Personal Management Motivation Theorys

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Through the years, there are prominent workplace and behavioral psychologists who delved into motivation theory and how it affects the organization. Here are some of the theories. Moreover, here’s how they can be instruments for increasing employee motivation and improve workplace relationships and productivity.

Thorndike’s Reinforcement Theory
Simply put, the reinforcement theory of Edward Thorndike explores the cognitive process involved in shaping employee behavior by controlling the consequence of such behavior. In addition, the theory uses rewards and punishments to reinforce desired behavior or extinguish undesirable ones. The focus of Thorndike’s theory is the relationship of the behavior and the consequences associated with it. Moreover, a key component of in this theory is the timing of the consequences ­ Fixed interval, fixed ratio, variable interval, and variable ratio.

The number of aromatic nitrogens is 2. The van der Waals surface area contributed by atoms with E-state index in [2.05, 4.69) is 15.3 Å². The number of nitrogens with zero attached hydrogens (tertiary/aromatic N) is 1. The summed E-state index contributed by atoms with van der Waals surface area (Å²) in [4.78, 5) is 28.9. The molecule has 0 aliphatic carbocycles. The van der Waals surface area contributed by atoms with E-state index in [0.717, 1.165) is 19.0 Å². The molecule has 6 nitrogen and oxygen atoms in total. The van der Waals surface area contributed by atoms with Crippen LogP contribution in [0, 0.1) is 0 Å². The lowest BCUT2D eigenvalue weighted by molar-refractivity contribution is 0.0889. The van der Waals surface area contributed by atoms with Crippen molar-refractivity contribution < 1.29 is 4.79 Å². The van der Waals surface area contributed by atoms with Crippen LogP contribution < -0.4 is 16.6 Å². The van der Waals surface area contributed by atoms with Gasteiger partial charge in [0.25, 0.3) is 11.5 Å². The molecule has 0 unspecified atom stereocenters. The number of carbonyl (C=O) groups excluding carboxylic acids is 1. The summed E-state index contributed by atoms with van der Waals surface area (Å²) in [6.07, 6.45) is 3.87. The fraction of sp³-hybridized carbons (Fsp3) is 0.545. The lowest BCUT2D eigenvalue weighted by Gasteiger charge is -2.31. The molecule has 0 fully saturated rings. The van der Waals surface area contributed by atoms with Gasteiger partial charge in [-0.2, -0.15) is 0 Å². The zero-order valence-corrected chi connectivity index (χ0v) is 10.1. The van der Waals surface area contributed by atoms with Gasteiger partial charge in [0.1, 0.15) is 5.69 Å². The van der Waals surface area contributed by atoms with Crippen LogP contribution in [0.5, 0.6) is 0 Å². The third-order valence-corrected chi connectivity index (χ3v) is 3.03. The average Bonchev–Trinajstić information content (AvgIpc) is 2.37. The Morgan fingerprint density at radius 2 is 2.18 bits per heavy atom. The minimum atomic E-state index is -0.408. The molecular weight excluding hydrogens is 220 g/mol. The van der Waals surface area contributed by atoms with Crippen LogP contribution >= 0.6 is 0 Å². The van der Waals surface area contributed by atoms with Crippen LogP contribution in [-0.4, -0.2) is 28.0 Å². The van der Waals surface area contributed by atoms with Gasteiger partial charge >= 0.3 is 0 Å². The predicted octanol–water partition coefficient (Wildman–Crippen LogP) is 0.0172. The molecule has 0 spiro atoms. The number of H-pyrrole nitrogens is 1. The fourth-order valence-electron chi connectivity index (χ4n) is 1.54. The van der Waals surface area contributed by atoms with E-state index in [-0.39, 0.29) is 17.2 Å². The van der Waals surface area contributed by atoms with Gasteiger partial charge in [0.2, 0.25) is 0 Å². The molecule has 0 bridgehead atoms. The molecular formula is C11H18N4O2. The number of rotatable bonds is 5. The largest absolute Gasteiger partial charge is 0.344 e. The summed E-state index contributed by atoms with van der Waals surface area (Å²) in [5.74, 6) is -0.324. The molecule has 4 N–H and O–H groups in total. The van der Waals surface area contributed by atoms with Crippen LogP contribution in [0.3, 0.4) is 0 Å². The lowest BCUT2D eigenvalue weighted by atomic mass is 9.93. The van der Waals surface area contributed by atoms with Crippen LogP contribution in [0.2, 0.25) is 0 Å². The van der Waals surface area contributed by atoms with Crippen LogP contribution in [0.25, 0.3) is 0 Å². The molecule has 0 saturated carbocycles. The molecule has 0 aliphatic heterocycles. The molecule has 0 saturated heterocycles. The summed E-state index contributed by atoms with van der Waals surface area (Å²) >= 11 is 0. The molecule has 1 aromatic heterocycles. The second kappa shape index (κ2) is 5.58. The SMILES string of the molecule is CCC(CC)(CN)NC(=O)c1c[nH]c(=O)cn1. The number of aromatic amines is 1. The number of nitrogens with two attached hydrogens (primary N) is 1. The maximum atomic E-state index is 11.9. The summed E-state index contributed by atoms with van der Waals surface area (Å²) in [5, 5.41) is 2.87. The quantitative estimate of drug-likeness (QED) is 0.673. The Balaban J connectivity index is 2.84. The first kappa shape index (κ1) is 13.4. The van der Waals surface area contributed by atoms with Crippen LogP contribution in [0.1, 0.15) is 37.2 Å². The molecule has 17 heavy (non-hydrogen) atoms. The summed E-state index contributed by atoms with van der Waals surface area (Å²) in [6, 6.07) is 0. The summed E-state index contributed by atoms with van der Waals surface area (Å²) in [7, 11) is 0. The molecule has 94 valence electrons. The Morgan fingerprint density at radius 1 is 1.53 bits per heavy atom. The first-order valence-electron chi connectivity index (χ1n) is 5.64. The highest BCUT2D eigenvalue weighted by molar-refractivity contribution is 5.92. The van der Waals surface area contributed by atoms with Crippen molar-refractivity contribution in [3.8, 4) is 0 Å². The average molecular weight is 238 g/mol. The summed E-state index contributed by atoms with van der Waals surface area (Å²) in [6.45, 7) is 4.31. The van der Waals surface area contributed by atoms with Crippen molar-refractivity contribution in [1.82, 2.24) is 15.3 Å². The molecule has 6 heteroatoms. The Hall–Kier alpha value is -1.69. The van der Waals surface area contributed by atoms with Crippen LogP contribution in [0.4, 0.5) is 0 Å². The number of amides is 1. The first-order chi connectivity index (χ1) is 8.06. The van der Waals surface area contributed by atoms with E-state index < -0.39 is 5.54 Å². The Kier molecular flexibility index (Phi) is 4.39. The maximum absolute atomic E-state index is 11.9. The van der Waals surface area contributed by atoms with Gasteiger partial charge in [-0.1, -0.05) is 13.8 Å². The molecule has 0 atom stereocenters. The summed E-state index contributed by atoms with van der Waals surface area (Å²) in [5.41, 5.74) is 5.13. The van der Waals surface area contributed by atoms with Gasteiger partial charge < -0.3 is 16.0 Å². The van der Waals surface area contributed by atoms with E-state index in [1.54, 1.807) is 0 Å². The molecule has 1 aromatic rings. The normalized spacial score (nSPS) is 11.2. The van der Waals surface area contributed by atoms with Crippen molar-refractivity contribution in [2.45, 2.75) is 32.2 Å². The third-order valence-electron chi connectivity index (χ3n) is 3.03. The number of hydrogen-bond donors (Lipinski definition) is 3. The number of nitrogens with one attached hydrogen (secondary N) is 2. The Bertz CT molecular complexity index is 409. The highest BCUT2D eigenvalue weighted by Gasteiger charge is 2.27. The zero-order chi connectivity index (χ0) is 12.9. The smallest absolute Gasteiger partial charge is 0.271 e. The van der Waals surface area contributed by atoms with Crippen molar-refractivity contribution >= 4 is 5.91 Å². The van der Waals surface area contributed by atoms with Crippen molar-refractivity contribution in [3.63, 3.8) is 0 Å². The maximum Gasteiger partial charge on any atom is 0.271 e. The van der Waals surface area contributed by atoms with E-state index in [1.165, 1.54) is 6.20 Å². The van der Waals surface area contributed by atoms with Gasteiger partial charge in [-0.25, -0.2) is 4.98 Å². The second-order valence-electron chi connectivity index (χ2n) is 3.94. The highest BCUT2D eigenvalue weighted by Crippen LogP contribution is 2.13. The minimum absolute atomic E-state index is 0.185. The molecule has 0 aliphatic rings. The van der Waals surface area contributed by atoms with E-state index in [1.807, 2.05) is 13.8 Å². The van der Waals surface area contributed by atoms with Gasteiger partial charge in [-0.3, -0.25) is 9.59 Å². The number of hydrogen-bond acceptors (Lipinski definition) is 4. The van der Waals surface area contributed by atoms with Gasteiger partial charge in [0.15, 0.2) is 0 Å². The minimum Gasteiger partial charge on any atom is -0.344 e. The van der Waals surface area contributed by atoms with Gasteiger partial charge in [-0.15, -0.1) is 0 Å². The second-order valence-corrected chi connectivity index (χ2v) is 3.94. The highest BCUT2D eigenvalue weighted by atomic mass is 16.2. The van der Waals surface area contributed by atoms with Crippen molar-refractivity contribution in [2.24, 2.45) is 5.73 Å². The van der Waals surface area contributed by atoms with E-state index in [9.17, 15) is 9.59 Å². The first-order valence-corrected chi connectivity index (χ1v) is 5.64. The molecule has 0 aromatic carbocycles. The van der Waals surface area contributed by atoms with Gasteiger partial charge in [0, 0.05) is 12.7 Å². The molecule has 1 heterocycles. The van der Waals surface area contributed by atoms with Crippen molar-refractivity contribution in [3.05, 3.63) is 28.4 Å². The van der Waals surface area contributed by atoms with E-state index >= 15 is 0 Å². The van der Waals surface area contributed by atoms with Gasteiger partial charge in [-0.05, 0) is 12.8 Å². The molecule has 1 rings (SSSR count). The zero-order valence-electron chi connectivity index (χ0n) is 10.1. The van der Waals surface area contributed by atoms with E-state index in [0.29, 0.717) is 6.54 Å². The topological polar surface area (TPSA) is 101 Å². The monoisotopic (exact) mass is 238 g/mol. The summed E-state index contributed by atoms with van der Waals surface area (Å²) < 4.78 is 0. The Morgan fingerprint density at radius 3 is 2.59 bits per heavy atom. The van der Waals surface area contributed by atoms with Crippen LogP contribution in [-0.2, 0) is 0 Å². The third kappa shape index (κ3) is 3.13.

Reinforcement Theory in Action

1. Fixed interval – Reinforcement is given after a fixed period of time. A good example is the regular pay checks given to employees. 2. Fixed ratio – Reinforcement is given after a certain number of behavior occurrence. Sales target bonus is a good example. Once a certain sales target is reached, a specific bonus is given. 3. Variable interval – Reinforcement is given at special period without specific timings. Employee citations and promotions are good examples. 4. Variable ratio – Reinforcement is given at varying instances of behavior. Special awards and incentives for specific performances are samples.

Vroom’s Expectancy Theory
Victor Vroom's motivation theory stresses that employees are motivated to choose a behavior based on the desirability of the reward. Understanding Vroom’s Expectancy Theory entails understanding that each employee has his own personal goals. Likewise, there exists 3 basic elements that managers need to consider when…...

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